English edit

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Etymology edit

From Middle English tenoun, tenown, tenon, from Anglo-Norman tenoun, from Old French tenon.

Pronunciation edit

Noun edit

tenon (plural tenons)

  1. A projecting member left by cutting away the wood around it, and made to insert into a mortise, and in this way secure together the parts of a frame.
    • 1918, Herman Frederick Rusch, Shop Work, Joinery-cabinet-making-carpentry, Chicago, Illinois, United States: University of Chicago Press, page 56:
      A keyed mortise-and-tenon joint is constructed the same as a doweled mortise and tenon joint except that the tenon projects far enough through the mortise to admit the insertion of a tapering key which draws the mortised piece firmly against the shoulder of the tenon.
    • 1944 November and December, A Former Pupil, “Some Memories of Crewe Works—II”, in Railway Magazine, page 341:
      One soon learned, however, that it was no easy thing to make wood do exactly as one required it. It looked quite easy in the masterly hands of the experienced pattern-maker, but the mysteries of dowelling and mortice and tenon were not uncovered in a week or two.
    • 2016 September 6, A Little Book of Woodworking Joints - Including Dovetailing, Mortise-and-Tenon and Mitred Joints, 2nd edition (paperback), Read Books Limited, →ISBN:
      If there is much gauging for the same size mortise and tenon to be done, and if a mortise gauge is not handy, a simple improvised gauge for the purpose can easily be made with two pieces of wood and four or five steel sprigs…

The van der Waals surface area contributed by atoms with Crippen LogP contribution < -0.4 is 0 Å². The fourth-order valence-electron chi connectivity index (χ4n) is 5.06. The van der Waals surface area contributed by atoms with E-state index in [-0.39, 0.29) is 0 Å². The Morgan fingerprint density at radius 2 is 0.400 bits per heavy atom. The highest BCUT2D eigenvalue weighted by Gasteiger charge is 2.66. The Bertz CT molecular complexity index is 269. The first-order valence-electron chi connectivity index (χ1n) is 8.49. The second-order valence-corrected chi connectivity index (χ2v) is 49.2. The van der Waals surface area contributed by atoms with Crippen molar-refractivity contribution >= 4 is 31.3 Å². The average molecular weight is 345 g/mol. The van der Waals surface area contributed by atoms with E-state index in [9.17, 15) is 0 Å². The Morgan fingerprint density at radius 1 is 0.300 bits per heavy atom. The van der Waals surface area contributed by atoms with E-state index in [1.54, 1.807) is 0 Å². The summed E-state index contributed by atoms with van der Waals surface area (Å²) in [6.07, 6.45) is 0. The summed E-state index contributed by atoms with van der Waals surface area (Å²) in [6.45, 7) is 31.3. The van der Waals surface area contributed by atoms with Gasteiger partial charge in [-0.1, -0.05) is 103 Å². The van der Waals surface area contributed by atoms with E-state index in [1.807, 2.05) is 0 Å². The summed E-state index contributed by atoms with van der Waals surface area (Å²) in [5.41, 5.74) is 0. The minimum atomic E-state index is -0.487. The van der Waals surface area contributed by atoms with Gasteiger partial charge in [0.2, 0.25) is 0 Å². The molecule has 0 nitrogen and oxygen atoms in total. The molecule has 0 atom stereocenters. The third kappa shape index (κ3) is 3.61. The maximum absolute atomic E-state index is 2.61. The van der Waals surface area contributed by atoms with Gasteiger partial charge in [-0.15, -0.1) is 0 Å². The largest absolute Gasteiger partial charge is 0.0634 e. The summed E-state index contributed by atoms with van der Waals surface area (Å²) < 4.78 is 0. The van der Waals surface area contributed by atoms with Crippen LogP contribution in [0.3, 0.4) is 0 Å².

Derived terms edit

Translations edit

See also edit

Verb edit

tenon (third-person singular simple present tenons, present participle tenoning, simple past and past participle tenoned)

  1. (transitive) To make into a tenon.
    First we'll tenon this part, then we'll make a mortise that will fit it on that part.
  2. (transitive) To fit with tenons.

Anagrams edit

French edit

Etymology edit

From ten(ir) +‎ -on.

Pronunciation edit

  • IPA(key): /tə.nɔ̃/
  • (file)

Noun edit

tenon m (plural tenons)

  1. tenon

Further reading edit

Latin edit

Etymology edit

Borrowed from Ancient Greek τένων (ténōn). Doublet of tendō, a later borrowing.

Pronunciation edit

Noun edit

tenōn m (genitive tenontis); third declension

  1. (anatomy) A tendon, nerve

Declension edit

Third-declension noun.

Case Singular Plural
Nominative tenōn tenontēs
Genitive tenontis tenontum
Dative tenontī tenontibus
Accusative tenontem tenontēs
Ablative tenonte tenontibus
Vocative tenōn tenontēs

References edit

  • tenon in Gaffiot, Félix (1934) Dictionnaire illustré latin-français, Hachette.

Middle English edit

Etymology 1 edit

Borrowed from Middle French tenon.

Noun edit


  1. Alternative form of tenoun

Etymology 2 edit

Borrowed from Latin tenōn.

Noun edit


  1. Alternative form of thenoun